Washington Horror Blog

SEMI-FICTIONAL CHRONICLE of the EVIL THAT INFECTS WASHINGTON, D.C. To read Prologue and Character Guide, please see www.washingtonhorrorblog.com, updated 6/6//2017. Follow Washington Water Woman on Twitter @HorrorDC ....

Wednesday, January 10, 2007

Funeral Pyre

Sebastian L'Arche was walking two pomeranians up to Eastern Market. Being a pet courier was far more lucrative than being a pet walker, but this was a special job for a widow on the day of her husband's funeral. Not many people in Southeast had toy dogs, and Jack & Jill were getting a lot of laughs. "What the hell are those?" was shouted out for the third time that day. L'Arche told the passer-by they were pomeranians. "Pomegranates?" Yes, that's correct. He was freezing his butt off, and turned around early to head home and brood some more about the carjacking and police chase that had left Jack & Jill with only one owner. Another urban black male thrown on the Washingon funeral pyre.

A few blocks away, Washington Post "Metro" reporter Perry Winkle was in the precinct trying to interview the cop put on desk duty pending the investigation of the car chase fatality. Winkle was new to D.C. and actually thought persistence would get past the "no statement at this time" he kept hearing. Something about this story didn't add up. He headed back to the scene of the car crash to knock on doors looking for witnesses. He was freezing his butt off. An old man answered at the third house he knocked at and invited Winkle in. He was lonely and only pretending that he had seen the car crash. Winkle excused himself after a few minutes, overcome by the sickening odor of the house, where the old man had left his deceased brother upstairs in bed--right where he had found him dead from a stroke five months earlier, a catbird gloating outside his window.

A few miles west, Dr. Khalid Mohammad was pronouncing another death at George Washington University Hospital--another hypothermic homeless man, the ninth one today. Nurse Consuela Arroyo made the sign of the cross when nobody was looking and began silently recitng a "Hail, Mary" as she picked up the chart to record the time of death. In the Philippines, everybody she had known was poor, but nobody lived by themselves on the streets. But there must have been people like that in the Philippines? Were they hidden away in back rooms, locked up in their madness or addictions? Why hadn't she known anybody like this in the Philippines? Dr. Mohammad was thinking the same thing about Jordan. When he went back--if he went back--would he even see patients like this, or just tend to the rich while the poor quietly lined up to die in the slums?

Over at Arlington National Cemetery, social worker Hue Nguyen was wiping tears from her eyes as she scanned her charges to make sure nobody from the Arlington group home for the mentally challenged was going to have a flare-up here. Melinda stared at the casket in a trance. Cedric and Larry stared at their shoes. Theresa was crying intensely, angry about the funeral and angry that it was so cold outside. Buckner had no idea what was going on, and kept asking why there were no squirrels in this park. None of them had known that the recently departed Daniel was a Vietnam veteran. Hue guided the group past a swarm of starlings, back to the van to go home. On the way out, they passed an active-duty serviceman's burial with honors, and the gun salute sent Cedric and Buckner diving for the floor while Melinda and Theresa screamed. Larry started slapping everybody he could reach, and Hue was still trying to calm them all down as they turned onto Lee Highway.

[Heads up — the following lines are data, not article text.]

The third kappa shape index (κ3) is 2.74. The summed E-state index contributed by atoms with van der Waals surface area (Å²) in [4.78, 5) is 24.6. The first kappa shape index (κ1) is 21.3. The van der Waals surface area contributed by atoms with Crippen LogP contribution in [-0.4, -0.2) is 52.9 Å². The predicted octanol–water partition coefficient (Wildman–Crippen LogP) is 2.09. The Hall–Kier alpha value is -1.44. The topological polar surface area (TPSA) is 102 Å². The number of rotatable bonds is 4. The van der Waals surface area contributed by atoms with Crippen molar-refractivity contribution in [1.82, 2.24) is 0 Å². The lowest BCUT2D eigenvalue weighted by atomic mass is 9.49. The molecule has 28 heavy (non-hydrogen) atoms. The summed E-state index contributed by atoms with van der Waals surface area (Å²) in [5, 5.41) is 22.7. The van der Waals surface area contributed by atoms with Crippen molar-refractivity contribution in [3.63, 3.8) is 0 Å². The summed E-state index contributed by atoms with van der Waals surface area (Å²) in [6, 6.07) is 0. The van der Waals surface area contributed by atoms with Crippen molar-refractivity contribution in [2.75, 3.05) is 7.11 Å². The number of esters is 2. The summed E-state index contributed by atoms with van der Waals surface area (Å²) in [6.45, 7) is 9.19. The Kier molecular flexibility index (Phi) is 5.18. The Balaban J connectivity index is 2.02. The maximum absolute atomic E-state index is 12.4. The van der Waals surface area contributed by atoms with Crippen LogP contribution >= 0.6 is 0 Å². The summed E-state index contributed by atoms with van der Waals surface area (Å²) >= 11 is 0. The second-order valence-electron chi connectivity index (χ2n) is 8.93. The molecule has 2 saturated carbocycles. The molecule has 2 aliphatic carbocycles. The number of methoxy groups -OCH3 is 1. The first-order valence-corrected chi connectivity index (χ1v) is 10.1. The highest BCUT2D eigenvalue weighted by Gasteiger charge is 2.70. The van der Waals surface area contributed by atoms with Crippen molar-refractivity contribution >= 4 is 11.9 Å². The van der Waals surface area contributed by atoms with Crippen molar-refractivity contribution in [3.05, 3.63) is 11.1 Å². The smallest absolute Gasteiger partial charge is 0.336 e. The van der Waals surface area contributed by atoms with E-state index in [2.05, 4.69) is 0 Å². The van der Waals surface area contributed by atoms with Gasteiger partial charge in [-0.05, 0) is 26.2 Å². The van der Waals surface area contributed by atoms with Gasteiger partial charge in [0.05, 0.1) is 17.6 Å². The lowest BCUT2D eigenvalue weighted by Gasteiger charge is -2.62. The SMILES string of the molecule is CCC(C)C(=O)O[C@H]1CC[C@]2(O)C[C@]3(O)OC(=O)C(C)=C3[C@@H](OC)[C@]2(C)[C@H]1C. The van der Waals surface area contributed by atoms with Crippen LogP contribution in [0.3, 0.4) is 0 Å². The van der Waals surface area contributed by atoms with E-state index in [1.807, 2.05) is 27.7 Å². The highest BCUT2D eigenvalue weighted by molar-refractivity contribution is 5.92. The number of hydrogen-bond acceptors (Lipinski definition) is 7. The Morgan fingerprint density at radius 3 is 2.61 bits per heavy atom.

Across the Potomac, Condaleeza Rice was sitting in her State Department office reviewing the latest draft of the President's imminent address to the nation. The man hadn't had an original idea since 1989. Rice smiled and took a sip of her tomato/sage/horseradish/buttermilk/turbinado smoothie. Bush would toss virgins into volcanoes if she told him it was necessary. She looked out at the deranged ducks swimming crookedly in the frigid January waters of the Potomac. The ducks couldn't remember what they were doing or where they were going, cold winds blasting them from above and Ardua tormenting them from below. Rice wrote down a couple of edits and smiled, a few drops of smoothie dripping from the corner of her lip. Death before dishonor. Amazing how many poor people were available to die.

A few miles east, Golden Fawn was finishing her final inspection of the new funeral practices display at the National Museum of the American Indian. She was reading a cross-cultural analysis of funeral pyres and thinking about her brother's funeral. She picked up her clipboard and headed back to her office, suddenly wanting to telephone her grandmother. Her grandmother had said that he had died from an evil spirit. Grandmother thought most deaths were from an evil spirit. Golden Fawn didn't think that was true. Golden Fawn thought that all deaths were from an evil spirit. Golden Fawn needed to talk some more to Grandmother about Ardua of the Potomac.

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